Rysewyk et al v. Sears Holdings Corporation et al, No. 1:2015cv04519 - Document 55 (N.D. Ill. 2015)

Court Description: MEMORANDUM Opinion and Order. Signed by the Honorable Manish S. Shah on 12/18/2015: Defendants' motion to dismiss 30 is granted in part, and denied in part. All counts are dismissed against KCD IP, LLC. As for the other defendants, only th e following claims remain: Count I (Rysewyk), Count II (Rysewyk), Count III (Van Vooren), Count V (Van Vooren), and Count VI (Rysewyk, Van Vooren, and Smith). All dismissals are without prejudice. Defendants' motion to strike plaintiffs' class allegations 33 is denied. [For further detail see attached order.] Notices mailed by Judicial Staff. (psm, )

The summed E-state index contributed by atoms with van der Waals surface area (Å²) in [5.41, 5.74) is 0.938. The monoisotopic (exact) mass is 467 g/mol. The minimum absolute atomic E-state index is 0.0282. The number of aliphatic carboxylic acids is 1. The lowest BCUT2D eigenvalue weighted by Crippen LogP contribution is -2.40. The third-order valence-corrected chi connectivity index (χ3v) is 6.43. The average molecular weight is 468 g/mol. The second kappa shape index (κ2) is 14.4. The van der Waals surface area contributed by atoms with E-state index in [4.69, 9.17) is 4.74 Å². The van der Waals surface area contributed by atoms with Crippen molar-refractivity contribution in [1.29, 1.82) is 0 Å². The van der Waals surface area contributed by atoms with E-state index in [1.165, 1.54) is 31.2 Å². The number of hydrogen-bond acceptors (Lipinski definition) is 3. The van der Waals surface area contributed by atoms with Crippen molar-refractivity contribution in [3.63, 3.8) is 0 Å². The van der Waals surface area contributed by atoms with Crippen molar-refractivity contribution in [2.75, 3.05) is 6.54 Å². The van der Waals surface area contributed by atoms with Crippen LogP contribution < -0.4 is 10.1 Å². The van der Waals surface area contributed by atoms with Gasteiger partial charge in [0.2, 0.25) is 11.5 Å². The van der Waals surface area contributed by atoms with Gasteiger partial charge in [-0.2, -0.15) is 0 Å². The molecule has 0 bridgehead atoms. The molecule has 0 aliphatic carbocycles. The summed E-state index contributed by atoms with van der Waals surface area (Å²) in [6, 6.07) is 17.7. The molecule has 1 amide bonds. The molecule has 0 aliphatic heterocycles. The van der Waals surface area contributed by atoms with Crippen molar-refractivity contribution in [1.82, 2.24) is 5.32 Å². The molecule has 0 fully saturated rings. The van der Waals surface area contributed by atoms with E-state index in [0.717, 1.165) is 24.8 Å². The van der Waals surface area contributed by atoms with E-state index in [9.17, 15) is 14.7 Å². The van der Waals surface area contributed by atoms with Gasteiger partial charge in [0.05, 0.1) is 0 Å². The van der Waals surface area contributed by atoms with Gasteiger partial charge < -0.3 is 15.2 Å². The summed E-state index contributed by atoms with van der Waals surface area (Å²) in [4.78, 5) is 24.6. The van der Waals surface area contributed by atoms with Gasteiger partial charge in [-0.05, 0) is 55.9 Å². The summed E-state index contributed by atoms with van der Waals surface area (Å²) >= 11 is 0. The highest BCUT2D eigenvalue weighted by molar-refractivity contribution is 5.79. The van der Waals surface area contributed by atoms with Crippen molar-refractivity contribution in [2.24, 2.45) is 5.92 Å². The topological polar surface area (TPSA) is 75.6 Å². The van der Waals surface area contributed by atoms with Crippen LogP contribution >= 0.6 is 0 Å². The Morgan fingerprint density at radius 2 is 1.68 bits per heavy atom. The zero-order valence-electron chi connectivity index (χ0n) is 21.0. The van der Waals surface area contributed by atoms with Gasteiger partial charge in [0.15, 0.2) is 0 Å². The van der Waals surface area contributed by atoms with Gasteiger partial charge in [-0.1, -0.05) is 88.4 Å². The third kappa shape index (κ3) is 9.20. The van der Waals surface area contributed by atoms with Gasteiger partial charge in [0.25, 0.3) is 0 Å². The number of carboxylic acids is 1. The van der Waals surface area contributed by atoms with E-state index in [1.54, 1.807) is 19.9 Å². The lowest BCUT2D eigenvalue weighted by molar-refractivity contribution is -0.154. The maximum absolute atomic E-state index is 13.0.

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Rysewyk et al v. Sears Holdings Corporation et al Doc. 55 UNITED STATES DISTRICT COURT FOR THE NORTHERN DISTRICT OF ILLINOIS EASTERN DIVISION REBECCA RYSEWYK, MARY E. ROOD, BRIAN VAN VOOREN, and KATIE SMITH, Plaintiffs, No. 15 CV 4519 Judge Manish S. Shah v. SEARS HOLDINGS CORP., KCD IP, LLC, and SEARS, ROEBUCK AND CO., Defendants. MEMORANDUM OPINION AND ORDER Plaintiffs are individuals who purchased Craftsman riding lawnmowers from Sears. After periods of normal use, all of the machines in question eventually manifested problems. Two plaintiffs’ lawnmowers spontaneously caught fire, while two others’ had clamps come loose. All these issues, plaintiffs claim, derive from a common design or manufacturing defect contained in certain models of Craftsman riding lawnmowers, for which defendants Sears, Roebuck and Company, Sears Holdings Corporation, and KCD IP, LLC, are allegedly to blame. Plaintiffs bring this putative nationwide class action against defendants, seeking redress for the damage caused by this defect. The six-count complaint alleges claims for breach of warranty, negligence, strict products liability, unjust enrichment, and declaratory and injunctive relief. Defendants have moved under Dockets.Justia.com Rule 12(b)(6) to dismiss the complaint in its entirety for failure to state a claim. They have also moved under Rule 23 to strike plaintiffs’ class allegations. For the following reasons, the motion to strike is denied and the motion to dismiss is granted in part and denied in part. I. Legal Standard “A motion under Rule 12(b)(6) tests whether the complaint states a claim on which relief may be granted.” Richards v. Mitcheff, 696 F.3d 635, 637 (7th Cir. 2012). Under the federal notice pleading standards, a plaintiff’s “[f]actual allegations must be enough to raise a right to relief above the speculative level . . . .” Bell Atlantic Corp. v. Twombly, 550 U.S. 544, 555 (2007). Put differently, a “complaint must contain sufficient factual matter, accepted as true, to ‘state a claim to relief that is plausible on its face.’” Ashcroft v. Iqbal, 556 U.S. 662, 678 (2009) (quoting Twombly, 550 U.S. at 570). “In reviewing the sufficiency of a complaint under the plausibility standard, [the court] accept[s] the well-pleaded facts in the complaint as true . . . .” Alam v. Miller Brewing Co., 709 F.3d 662, 665–66 (7th Cir. 2013). The plausibility test does not permit a court to disregard factual allegations simply because they seem unlikely. Firestone Financial Corp. v. Meyer, 796 F.3d 822, 826–27 (7th Cir. 2015). Rule 23(c)(1)(A) provides that “[a]t an early practicable time after a person sues or is sued as a class representative, the court must determine by order whether to certify the action as a class action.” Fed. R. Civ. P. 23(c)(1)(A). Rule 23(d)(1)(D) provides that, “[i]n conducting an action under this rule, the court may issue orders 2 that . . . require that the pleadings be amended to eliminate allegations about representation of absent persons and that the action proceed accordingly.” Fed. R. Civ. P. 23(d)(1)(D). A motion to strike class allegations under Rule 23 is an appropriate device to determine whether the case will proceed as a class action. E.g., Muehlbauer v. General Motors Corp., 431 F.Supp.2d 847, 870 (N.D. Ill. 2006); Valentine v. WideOpen West Finance, LLC, 288 F.R.D. 407, 414 (N.D. Ill. 2012); Buonomo v. Optimum Outcomes, Inc., 301 F.R.D. 292, 295 (N.D. Ill. 2014). II. Background Plaintiffs Rebecca Rysewyk, Mary Rood, Brian Van Vooren, and Katie Smith allege they each purchased a Craftsman riding lawnmower from “Sears”—a name plaintiffs use to refer collectively to defendants Sears, Roebuck and Company, Sears Holdings Corporation, and KCD IP, LLC. Unbeknownst to plaintiffs, the mowers they purchased contained a material, serious, and dangerous defect. Specifically, plaintiffs claim that certain models of Craftsman lawnmowers and lawn tractors: [H]ave a fuel line that is inadequately secured and has a propensity to dislodge from the gas tank during the proper intended use of the lawnmowers. Both the fuel line and electrical components are located near the lawnmowers’ drive belts and pulleys such that, when either the fuel line dislodges or becomes worn through friction with the belts or pulleys, or the electrical components become worn from friction from the nearby pulleys, the lawnmowers’ fuel drips onto the mowing bed and catches on fire . . . . [1] ¶ 2. Plaintiffs claim this defect existed at the point of sale and that, at all relevant times, Sears “knew or should have known of the Defect but nevertheless sold the Lawnmowers to consumers, failed to warn consumers of the serious safety 3 risk that the Defect posed, and failed to recall these dangerously defective Lawnmowers despite the risks to life and property that they pose.” Id. ¶ 5. Plaintiff Rysewyk On May 9, 2014, Rysewyk, a resident and citizen of Tennessee, bought a new Craftsman riding lawnmower (Model No. 917.20383) from a Sears store in Knoxville, Tennessee. After learning of problems associated with the model, Rysewyk contacted Sears, who in turn told her that the lawnmower was not being recalled. By “mid-2014,” “it was apparent that the squeeze metal clamps on the rubber fuel lines could be turned, which was an indication that they d[id] not have good gripping force.” Id. ¶ 9. Plaintiffs allege that “[o]ver time, the ability of the fuel lines to loosen and rub against moving parts is likely to result in fuel leaking onto the mowing bed, presenting a fire hazard.” Id. Plaintiff Rood Rood, who is also a resident and citizen of Tennessee, purchased a Craftsman riding lawnmower (Model No. 917.288515) in 2011 from a Sears store in Knoxville. “By mid-2014, it was apparent [to Rood] that there were vibration abrasions on the rubber fuel lines, and that the metal spring clamps [could] move freely on the lines. There was also fuel leakage on the connection between the mid-line fuel filter and the fuel line. Further failure of the line could result in contact with the hot muffler and potentially cause a fire.” Id. ¶ 10. 4 Plaintiff Van Vooren Van Vooren, a resident and citizen of New York, purchased a Craftsman riding lawnmower (Model No. 917.27660) in 2009 from a Sears store in Pine Island, New York. Six years later, Van Vooren parked the mower outside his detached garage after having mowed his property. The machine caught fire shortly after he walked away, resulting in the garage burning to the ground, the side of his house melting, and the back of his truck being burned. Van Vooren lost tools, car parts, and other equipment. He called Sears to complain of the defect, to inform them of the fire, and to request compensation. He also submitted an online form to the same effect. Sears never offered him any remedy. Id. ¶ 12. Plaintiff Smith Smith, a citizen and resident of Kentucky, bought a Craftsman lawnmower (Model No. 917.289453) in March 2011 from a Sears store in Paducah, Kentucky. On April 25, 2015, Smith’s husband was mowing the lawn when the machine caught fire. Smith later called Sears to complain. Noting the lawnmower was no longer under warranty, Sears refused to compensate Smith. Id. ¶ 15. Class Action Complaint Plaintiffs filed a six-count class action complaint in this court on May 21, 2015, asserting jurisdiction under the Class Action Fairness Act (28 U.S.C. § 1332(d)(2)). The complaint contains claims against each of the three defendants for breach of express warranty (Count I), breach of the implied warranty of merchantability (Count II), negligence (Count III), unjust enrichment (Count IV), 5 “strict liability – manufacturing and design defect and failure to warn” (Count V), and injunctive and declaratory relief (Count VI). Two motions are currently pending. First, defendants moved under Rule 12(b)(6) to dismiss the complaint in its entirety as to each defendant for failure to state a claim. Plaintiffs responded by voluntarily dismissing Count I as to Van Vooren; Count II as to Van Vooren and Smith; and Counts III and V as to Rysewyk, Rood, and Smith. Second, defendants moved under Rule 23 to strike the class allegations from plaintiffs’ complaint. III. Analysis A. Breach of Express Warranty (Count I) – Rysewyk, Rood, and Smith Defendants argue Count I should be dismissed as to Rysewyk because she did not allegedly experience any problems with her tractor that would be covered by the express warranty. I disagree. The complaint alleges that Sears “expressly warranted that the Lawnmowers were free from defects, were made for years of dependable operation, and consisted of merchantable material and workmanship.” [1] ¶ 22. Concerning Rysewyk, the complaint says that “by mid-2014, it was apparent that the squeeze metal clamps on the rubber fuel lines could be turned, which was an indication that they do not have a good gripping force,” and “is likely to result in fuel leaking onto the mowing bed, presenting a fire hazard.” Id. ¶ 9. Defendants say these allegations are insufficient because “there is no allegation that the fuel lines in fact have loosened or rubbed against each other, let alone that 6 they caused a fire . . . .” [47] at 2 (emphasis in original). Fair enough, but the express warranty—which says the mowers are “free from defects”—is broad enough to encompass problems much less severe than catching fire. A defect may include a risk of product failure, and at this early stage, with all reasonable inferences being drawn in plaintiffs’ favor, it cannot be said that being able to turn “squeeze metal clamps” is not a “defect” as a matter of law. Next, defendants say Rood and Smith fail to state claims for breach of express warranty because the defects they allege occurred outside the two-year warranty period. Both plaintiffs acknowledge this timing, but argue that the warranty’s time limit should be ignored as unconscionable under Tennessee and Kentucky law. The commercial codes of both states provide that “[i]f the court as a matter of law finds the contract or any clause of the contract to have been unconscionable at the time it was made[,] the court may refuse to enforce the contract, or it may enforce the remainder of the contract without the unconscionable clause, or it may so limit the application of any unconscionable clause as to avoid any unconscionable result.” Tenn. Code. Ann. § 47-2-302(1); Ky. Rev. Stat. Ann. § 355.2-302(1). Rood and Smith note the further provision that “[w]hen it is claimed or appears to the court that the contract or any clause thereof may be unconscionable the parties shall be afforded a reasonable opportunity to present evidence as to its commercial setting, purpose and effect to aid the court in making the determination.” Tenn. Code. Ann. § 47-2-302(2); Ky. Rev. Stat. Ann. § 355.2302(2). In light of this latter section, a number of courts have denied deciding 7 unconscionability on the pleadings where plaintiffs have simply claimed unconscionability. See, e.g., Disher v. Tamko Building Products, Inc., 2015 WL 4609980, *3–4 (S.D. Ill. July 31, 2015); In re Bridgestone/Firestone, Inc. Tires Prods. Liab. Litig., 155 F.Supp.2d 1069, 1114 (S.D. Ind. 2001). The language of § 302(2) is both straightforward and mandatory (“the parties shall be afforded a reasonable opportunity to present evidence”), and § 302(2) is the kind of procedural rule that should be applied by a federal court in a case governed by state law. See Gracek v. American Airlines, Inc., 614 F.3d 298, 302 (7th Cir. 2010). Therefore, I conclude that the question of unconscionability may not be resolved at this time. Defendants next argue that Rysewyk’s and Rood’s express warranty claims fail because these plaintiffs did not allege that they notified Sears of the alleged breach or that they gave Sears an opportunity to repair or replace the lawnmowers. Under Tennessee law, a buyer claiming breach of warranty “must within a reasonable time after he discovers . . . any breach[,] notify the seller of [the] breach or be barred from any remedy . . . .” Tenn. Code Ann. § 47-2-607(3)(a). Plaintiffs respond that Rysewyk gave sufficient notice when “[a]fter learning of the problems associated with the Lawnmowers, Ms. Rysewyk contacted Sears to inquire about the defective Lawnmower.” See [45] at 15 (citing [1] ¶ 9). Sears allegedly responded to Rysewyk by telling her there was no recall in place for her model lawnmower. Id. These allegations suffice to state notification under Tennessee law. The commentary to § 2-607(3) says that the “content of the notification need merely be sufficient to let the seller know that the transaction is 8 still troublesome and must be watched.” These allegations’ usage of the distinct terms “Lawnmowers” and “defective Lawnmower” reasonably support the inference that Rysewyk let Sears know that its transaction with her was still troublesome. That is enough for now. As for Rood, plaintiffs contend she gave notice of the breach by filing this lawsuit. Tennessee courts have not thoroughly addressed whether a buyer can satisfy the notice requirement of § 2-607(3)(a) by filing suit, or whether pre-suit notice is required. One case suggests pre-suit notification is required. See Harry J. Whelchel Copmany, Inc. v. Ripley Tractor Company, Inc., 900 S.W.2d 691, 694 (Tenn. Ct. App. 1995) (counterclaiming that equipment did not conform to the contract was too late). But this holding is somewhat ambiguous, since it can also be read to mean that, when that lawsuit was filed, it was no longer “within a reasonable time” of the breach. Nevertheless, pre-suit notification is the majority rule in this country, primarily because it best aligns with the notice requirement’s purposes: (1) to enable the seller to make adjustments or replacements or to suggest opportunities for cure to the end of minimizing the buyer’s loss and reducing the seller’s own liability to the buyer; (2) to afford sellers an opportunity to arm themselves for negotiation and litigation; and (3) to give the defendants the same kind of closure that they get from the statute of limitations. See 1 James J. White, et al., White, Summers, & Hillman, Uniform Commercial Code § 12:19 (6th ed. 2015). 9 Plaintiff cites Smith v. Pfizer Inc., 688 F.Supp.2d 735, 750 (M.D. Tenn. 2010) for the proposition that pre-suit notice is unnecessary under Tennessee law. That case is inapposite, however, because as it makes plain, it turned on the fact that the underlying claim was for a personal injury—a situation that does not fit the policy concerns described above. See id. at 751 (“‘The purpose of enabling the seller to cure the defect has significance in a commercial setting but has no significance in a personal injury case . . .’”). I agree that the policies behind § 2-607(3)(a), as well as the limited Tennessee caselaw on the subject, support the conclusion that pre-suit notification is required under Tennessee law. Rood’s claim for breach of express warranty is therefore dismissed. The claim remains, however, for Rysewyk and Smith.* B. Breach of Implied Warranty (Count II) – Rysewyk and Rood Defendants contend Count II should be dismissed as to Rysewyk and Rood because a claim for breach of an implied warranty of merchantability similarly * I disagree with defendants’ argument that Rysewyk was required to plead that she gave defendants an opportunity to repair or replace her lawnmower. First, plaintiffs have alleged that defendants warranted the lawnmowers to be “free from defects,” [1] ¶ 22, which must be accepted as true on this Rule 12(b)(6) motion. That alleged warranty does not require the purchaser to give defendants a specific opportunity to repair/replace the lawnmower. Defendants permissibly attached what they purport to be the express limited warranty for Rysewyk’s lawnmower, but defendants did so within the confines of Rule 12. Defendants did not seek to convert their motion into one for summary judgment. As a result, this case is on a different footing (for now) than Daugherty v. Sony Electronics, in which the undisputed evidence showed that the applicable warranty provided for repair/replacement as the sole remedy for a product determined to be defective. See 2006 WL 197090, *4–5 (Ct. App. Tenn. Jan. 26, 2006). In any event, defendants’ proffered agreement can arguably be read as providing a warranty that the product was free from defects with no other conditions. See [31-2] at 3 (“[A]ll non-expendable parts of this riding equipment are warranted against any defects in material or workmanship.”). Furthermore, the allegations as to Rysewyk suffice to support the inference that she complied with all of the proffered warranty’s requirements. See id. (“For warranty coverage details to obtain [sic] free repair or replacement, call 1-888-331-4569 or visit the web page: www.craftsman.com/warranty”). 10 requires notice under § 2-607(3)(a). For the reasons just given, this argument fails as to Rysewyk but succeeds as to Rood, whose Count II is dismissed. Defendants next say Rysewyk has not alleged facts to establish that the goods at issue were not “merchantable” at the time of sale because Rysewyk does not “alleg[e] that her lawn tractor does not work or that the machine is not capable of performing its essential function of cutting grass.” Plaintiffs respond that whether or not the lawnmower can cut grass does not alone answer the question of its merchantability. See, e.g., Isip v. Mercedes-Benz USA, LLC, 155 Cal. App. 4th 19, 27 (2007) (vehicle that “smells, lurches, clanks, and emits smoke over an extended period of time” was not merchantable even though it drove). Under Tennessee law, “[g]oods to be merchantable must be at least such as: (a) pass without objection in the trade under the contract description; and (b) in the case of fungible goods, are of fair average quality within the description; and (c) are fit for the ordinary purposes for which such goods are used; and (d) run, within the variations permitted by the agreement, of even kind, quality and quantity within each unit and among all units involved; and (e) are adequately contained, packaged, and labeled as the agreement may require; and (f) conform to the promises or affirmations of fact made on the container or label if any.” Tenn. Code Ann. § 47-2314(2). Tennessee caselaw does not shed much light on whether the allegations in this case suffice to state non-merchantability. Defendants offer Hunt v. Tire America, Inc., but, at best, that case stands for the proposition that second-tier products—marketed as such—are not non-merchantable merely because first-tier 11 products exist. See No. 03A01-9706-CV-00209, 1997 WL 769529, *3 (Ct. App. Tenn. Dec. 15, 1997). As § 47-2-314(2) makes clear, goods are merchantable only if they “pass without objection in the trade.” Rysewyk claims her lawnmower was sold to her with metal fuel-line clamps that were predisposed to getting too loose within a matter of weeks. [1] ¶ 9. For now, it is reasonable to infer that such a condition would not pass without objection in the trade of riding lawnmowers. Count II is dismissed for Rood but remains for Rysewyk. C. Unjust Enrichment (Count IV) – Rysewyk, Rood, Smith, and Van Vooren Defendants believe Count IV should be dismissed as to all plaintiffs because, under the laws of each plaintiff’s state, such claims may not proceed where the parties’ relationship is governed by an express contract. Daugherty, 2006 WL 197090 at *6; Codell Construction Co. v. Kentucky, 566 S.W.2d 161, 165 (Ky. Ct. App. 1977); Corsello v. Verizon N.Y., Inc., 18 N.Y.3d 777, 790 (2012). Plaintiffs say these unjust enrichment claims should remain because the cause of action may be pled in the alternative, and “it is premature to dispose of an unjust enrichment claim before the existence or nonexistence of a valid contract is clearly established by the Court.” [45] at 21. It is true enough that Rule 8 allows pleadings to be stated in the alternative, see Fed. R. Civ. P. 8(d)(2)–(3), but plaintiffs do not plead any alternative claims in which no express contract governs the parties’ relationship. First, Count IV incorporates all of the complaint’s preceding paragraphs, including those setting 12 forth the existence and terms of the express warranty. [1] ¶ 128. Second, plaintiffs do not allege a claim in which no contract governs; they say only that the claim is asserted “to the extent there is any determination that any contracts do not govern the subject matter of the disputes with Sears, or that Plaintiffs do not have standing to assert any contractual claims asserted against Sears.” Id. ¶ 129. These collective allegations are not in the alternative and do not support a claim for unjust enrichment. Count IV is dismissed as to all plaintiffs. D. Negligence and Strict Liability (Counts III and V) –Van Vooren Defendants say Van Vooren fails to state either tort claim because he has not “adequately alleged facts capable of establishing that the injury he allegedly sustained was caused by a defect in his Craftsman lawn tractor.” [31] at 16–17. They argue that Van Vooren fails to allege “facts to support the conclusions that [the] fire was caused by the alleged defect in his lawn tractor.” Id. at 18. Van Vooren “alleges that his lawn tractor was not in use at the time the fire started, making it implausible that the fuel line became dislodged ‘during use’ of the product, leaked fuel that then came into contact with operational electrical components, starting the fire.” Id. Lastly, Van Vooren alleges neither that he saw the fire start, nor that his neighbors saw the actual tractor on fire (they only saw the garage). Id. Defendants’ persnickety criticisms are not persuasive. Taken as a whole, the complaint clearly supports the reasonable inference that a defect in Van Vooren’s lawnmower caused the fire that burned down his garage and damaged his personal property. See, e.g., [1] ¶¶ 3 (“The riding lawnmowers and lawn tractors at issue in 13 this case include all Craftsman riding lawnmowers and tractors sold by Sears that contain the Defect . . . that makes the mowers prone to catch fire”); 4 (“The Defect exists at the point of sale . . . and when the Defect manifests itself, the gasoline leak can ignite and cause fire while the Lawnmowers are in use or just after the Lawnmowers are stored after use”); 11 (“Van Vooren finished mowing his property, parked his Lawnmower just outside of his detached garage . . . the Lawnmower caught fire just after he walked away. . . . The burning Lawnmower burned the detached garage to the ground, melted the siding of his house, and burned the back of this truck.”). The facts may belie his claim and Van Vooren will have to prove causation, but he has not pleaded himself out of court in alleging that his mower had a defect and caught fire after it was at rest. Defendants next believe the tort claims fail because they are partly based on a theory of manufacturing defect, yet Van Vooren does not allege that his lawnmower was “manufactured in a way that deviates from design specifications.” [31] at 26; see also Horowitz v. Stryker Corp., 613 F.Supp.2d 271, 283 (E.D.N.Y. 2009) (“To plead and prove a manufacturing flaw under either negligence or strict liability, the plaintiff must show that a specific product unit was defective as a result of some mishap in the manufacturing process itself, improper workmanship, or because defective materials were used in constructions.”). As the Seventh Circuit has explained, however, “the victim of a genuinely defective product . . . may not be able to determine without discovery and further investigation whether the problem is a design problem or a manufacturing problem. It is common, for example, for 14 injured plaintiffs to plead both defective manufacture and defective design and to pursue discovery on both theories . . .” Bausch v. Stryker Corp., 630 F.3d 546, 558– 60 (7th Cir. 2010) “There are no special pleading requirements for product liability claims,” and Van Vooren has pled facts sufficient to support a plausible claim. Id. (“[P]leading is meant to focus litigation on the merits of a claim rather than on technicalities that might keep plaintiffs out of court. . . . We give the plaintiff the benefit of imagination, so long as the hypotheses are consistent with the complaint.”) (quotation omitted). The motion to dismiss Counts III and V is denied. E. Injunctive and Declaratory Relief (Count VI) – Rysewyk, Rood, Smith, and Van Vooren Count VI requests a declaration that “the Lawnmowers have a common Defect in their design and/or manufacture” that “poses a serious safety risk to consumers and the public.” [1] ¶¶ 146–47. Plaintiffs also seek an injunction compelling Sears “to take corrective action to prevent further injuries . . . .” Id. ¶ 150. Defendants argue that these claims for injunctive and declaratory relief should be dismissed because they are “merely derivative of the underlying substantive causes of action, which, as previously explained, should be dismissed.” [31] at 29. Defendants make no other argument in favor of dismissing Count VI. Because substantive claims are still in the case, this aspect of defendants’ motion is denied as to Rysewyk, Smith, and Van Vooren. The motion is granted, however, as to Rood. Independent actions may be brought for injunctive or declaratory relief. But the former requires a plaintiff to plead a substantial 15 likelihood of success on the merits, and the latter requires an actual case or controversy. 28 U.S.C. § 2201. It necessarily follows from Rood’s inability to plead Counts I–V that she cannot maintain an action for injunctive or declaratory relief. F. Sears Holdings and KCD IP Defendants say all claims should be dismissed against Sears Holdings and KCD IP because the complaint makes clear that “it is Sears that offers products for sale through Sears-branded stores, and it is Sears from whom the plaintiffs allegedly bought their lawn tractors and to whom plaintiffs turned to make requests for repairs or other inquiries.” [31] at 29. Defendants also say that Sears Holdings is alleged to be nothing more than “the parent company for Sears,” while KCD IP is alleged to be only an entity created by Sears Holdings for securitization purposes that owns Sears’s house brands, including Craftsman, Kenmore, and DieHard. Id. at 30. Plaintiffs respond that these two defendants should remain in the case because of the doctrine of “direct participant liability,” under which a parent corporation may be held liable for the wrongdoing of its subsidiary where the parent directly participated in the subsidiary’s unlawful actions. See Esmark, Inc. v. NLRB, 887 F.2d 739, 756 (7th Cir. 1989). That doctrine does not fit this case, however, because it requires the parent to have “disregard[ed] the separate legal personality of its subsidiary . . . and exercise[d] direct control over a specific transaction . . . .” Id. at 757. The present complaint contains no allegations to that effect. 16 Plaintiffs defined “Sears” in their complaint to include all three defendants. The references to “Sears” throughout the complaint are allegations directed to all three defendants. But such group pleading cannot save a complaint when more specific allegations do shed light on the roles of the different entities. Defendants are correct that KCD IP is not alleged to have done anything other than own the intellectual property for securitization purposes, see [1] ¶ 17, and that entity is appropriately dismissed from the case. Sear Holdings, by contrast, is alleged to have done more than merely serve as Sears, Roebuck and Company’s parent. Plaintiffs allege that Sears Holdings “markets, sells, and services Craftsman tools and equipment, including the Lawnmowers, through its retail establishments throughout the United States.” Id. ¶ 16. Reading the complaint as a whole, plaintiffs’ surviving claims are plausibly alleged against both Sears entities. G. Motion to Strike Class Allegations Defendants move to strike the class allegations from the complaint under Rules 23(c)(1)(A) and 23(d)(1)(D). It is “practicable” to resolve the class certification question at the pleadings stage only when it is apparent from the complaint that class certification is inappropriate. Cf. Gen. Tel. Co. of Sw. v. Falcon, 457 U.S. 147, 160 (1983); see also Hill v. Wells Fargo Bank, 946 F.Supp.2d 817, 829 (N.D. Ill. 2013). Defendants offer two reasons why this standard is met. First, defendants say class treatment is clearly inappropriate because the nationwide class’s claims would be governed by the laws of the 50 different states. Defendants cite to several 17 decisions in which courts struck class allegations on that basis. See, e.g., Pilgrim v. Universal Health Card, LLC, 660 F.3d 943, 947 (6th Cir. 2011); In re Yasmin & Yaz (Drospirenone) Mtkg., Sales Practices and Relevant Prods. Liab. Litig., 275 F.R.D. 270, 275–76 (S.D. Ill. 2011). Defendants do not explain in any detail, however, how the relevant laws of the different states differ in material ways—and to what degrees—so as to make it apparent at this stage that individual questions will predominate over common ones. Although defendants purport to demonstrate these differences, all they actually do is repeat in generic ways that the laws of different states are different. See [34] at 6–7. Unlike with a motion for class certification, defendants, as the movants, bear the burden of persuasion on their motion to strike. While defendants conceivably could have demonstrated that specific variations of laws between specific states preclude class treatment, they did not make such a showing, or otherwise carry their burden of persuasion. Although the Seventh Circuit has stated in dicta that “[n]o class action is proper unless all litigants are governed by the same legal rules,” In re Bridgestone/Firestone, Inc., 288 F.3d 1012, 1015 (7th Cir. 2002), I will not assume a class action is per se unworkable simply because it is alleged to be nationwide and it might involve the laws of many states. No controlling authority goes so far. Instead, specific impediments must be shown (or, in the case of a class certification motion, overcome). Plaintiffs might not carry their burdens at class certification, but nothing in the complaint or defendants’ explanation of the law persuades me that it is practicable to resolve the certification question at this stage. 18 Second, defendants say the class allegations should be stricken because plaintiffs’ complaint sets forth a “fail-safe” class, i.e., a class whose membership depends on a finding of liability. Such class definitions are troublesome because “a class member either wins, or by virtue of losing, is defined out of the class and is therefore not bound by the judgment.” Mullins v. Direct Digital, LLC, 795 F.3d 654, 660 (7th Cir. 2015) (quotation omitted). Alleging a fail-safe class in a complaint, however, is not grounds for striking the allegations. See Messner v. Northshore University Health System, 669 F.3d 802, 825 (7th Cir. 2012) (“Defining a class so as to avoid, on one hand, being over-inclusive and, on the other hand, the fail-safe problem is more of an art than a science. Either problem can and often should be solved by refining the class definition rather than by flatly denying class certification on that basis.”). Further, although the specific class definition contained in the complaint does present fail-safe issues, I view it primarily as a placeholder that, together with the complaint’s other allegations, gives fair notice of the type of permissible class plaintiffs will seek to certify. Defendants’ motion to strike plaintiffs’ class allegations is denied. 19 IV. Conclusion Defendants’ motion to dismiss [30] is granted in part, and denied in part. All counts are dismissed against KCD IP, LLC. As for the other defendants, only the following claims remain: Count I (Rysewyk), Count II (Rysewyk), Count III (Van Vooren), Count V (Van Vooren), and Count VI (Rysewyk, Van Vooren, and Smith). All dismissals are without prejudice. Defendants’ motion to strike plaintiffs’ class allegations [33] is denied. ENTER: ___________________________ Manish S. Shah United States District Judge Date: 12/18/15 20